Hieroglyphics

The decipherment of Mayan hieroglyphic writing and the ability of linguists and epigraphers to read the ancient phonetic aspects of Mayan hieroglyphs in the original Mayan languages has resulted in a worldwide interest in Mayan glyphs. Weekend hieroglyphic workshops take place all over the world, from Palenque, Mexico to Copenhagen, Denmark. The best known Mayan hieroglyphic workshop is that organized by Linda Schele for the University of Texas. After her untimely demise her work is carried on by the capable German epigrapher Professor N. Grube. The University of Pennsylvania and many other colleges have also organized weekend hieroglyphic workshops.

 

The F.L.A.A.R. Photo Archive includes countless photographs of Mayan hieroglyphic inscriptions. Many of these photographs have been used by leading epigraphers. In 1996 and 1997 F.L.A.A.R. organized two weekend hieroglyphic workshops together with epigrapher Dr Barbara MacLeod. The style-dating, regional style classification, and iconography of the glyphs was presented by Dr Nicholas Hellmuth. The linguistics and phonetic readings were discussed by MacLeod.

 

Chama bowl
Chama bowl with hieroglyph, Museo Popol Vuh

 

Aided by donations from lay people who are interested in furthering the study of Mayan hieroglyphic writing, it has been possible for F.L.A.A.R. to digitatize several thousand hieroglyphs from the negatives and slides of the Photo Archive. In addition, F.L.A.A.R. worked together with epigrapher and linguist Dr Yoshiho Yasugi to photograph all the Mayan hieroglyphic inscriptions which could be found on Maya vases, bowls, and plates in all the museums and private collections throughout Japan. This material is now being prepared for publication and we can show some samples.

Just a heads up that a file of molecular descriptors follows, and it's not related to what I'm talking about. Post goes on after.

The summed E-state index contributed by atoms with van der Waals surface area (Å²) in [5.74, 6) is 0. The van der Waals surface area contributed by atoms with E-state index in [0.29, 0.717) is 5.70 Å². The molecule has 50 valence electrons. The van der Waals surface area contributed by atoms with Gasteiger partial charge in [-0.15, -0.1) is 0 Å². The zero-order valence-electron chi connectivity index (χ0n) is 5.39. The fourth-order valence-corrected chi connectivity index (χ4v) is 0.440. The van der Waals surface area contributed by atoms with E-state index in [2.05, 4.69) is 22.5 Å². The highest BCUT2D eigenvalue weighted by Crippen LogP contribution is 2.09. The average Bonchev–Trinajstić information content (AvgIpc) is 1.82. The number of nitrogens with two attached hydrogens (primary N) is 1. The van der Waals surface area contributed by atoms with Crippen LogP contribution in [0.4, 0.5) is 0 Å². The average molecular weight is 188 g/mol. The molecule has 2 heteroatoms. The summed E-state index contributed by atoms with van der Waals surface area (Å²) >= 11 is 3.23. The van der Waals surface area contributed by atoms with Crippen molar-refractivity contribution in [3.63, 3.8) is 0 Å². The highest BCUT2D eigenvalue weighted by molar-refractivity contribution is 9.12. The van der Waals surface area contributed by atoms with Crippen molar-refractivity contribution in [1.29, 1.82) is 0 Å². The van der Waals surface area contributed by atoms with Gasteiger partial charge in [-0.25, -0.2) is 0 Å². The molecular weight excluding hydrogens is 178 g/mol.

Ancient writing systems always seem to attract attention, especially scripts which defy decipherment. Up until perhaps the 1960's only the calendrical and mathematical hieroglyphs could be read, based on studies of glyphic inscriptions from the Maya codices and monumental sculpture. Today a larger percentage and wider range of subjects can be understood. Since most of the glyphs on stone stelae can already be read, the new frontier is the decipherment of glyphs on pottery. Here F.L.A.A.R. has an advantage, since the Photo Archive includes so many thousands of photographs of vases, plates, and bowls which are not widely known outside of this archive. Naturally such a mass of material includes many glyphs. If adequate money were donated or provided in grants we could prepare and present the entire corpus of glyphs rather quickly, but since funding is scarce, we do our best to provide texts in our books. "Tikal Copan" actually included a number of hieroglyphs on pottery as did "Monster and Men." Now we are preparing the newest monograph and it will include many more inscriptions, all from vases, bowls, and plates. Most of these Mayan hieroglyphic texts have not previously been published elsewhere.

 

In 1997 the F.L.A.A.R. photo crew spent six months in Guatemala doing extensive photography. This project included doing rollout photographs of a multitude of vases and bowls which had hieroglyphic inscriptions. In addition to the traditional Primary Standard Sequence (PSS) of Peten style pottery, this photography program also recorded as many hieroglyphic inscriptions from Chama pots as was possible to locate. We show one here. Shortly we will be reproducing the most remarkable discovery of this project, an entire Chama bowl completely filled with three rows of hieroglyphs. This is the longest hieroglyphic text yet found on a Chama vase or bowl and probably the longest hieroglyphic inscription ever found on any Highland Guatemalan pot of any style. This unusual Chama text is not a PSS and, as typical for Chama inscriptions, includes many repeats.

 

Although Chama art is best known for its diagnostic black and white chevrons, actually the typical Chama bands do not have to be in chevron shape. Below we picture a section of a rollout of one panel from a low Chama bowl with rectangular banding.

Usually these vessels are found in the Maya lowlands and correspond to the ceramic sphere Tepeu 1.

These rollouts were taken by the FLAAR team at the Museo Popol Vuh in Guatemala. The rollout images provide a complete vision of the scenes and glyphic texts which facilitates the analysis for epigraphers.

 

 

 

 

 

 

New page format posted November 17, 2009.

 

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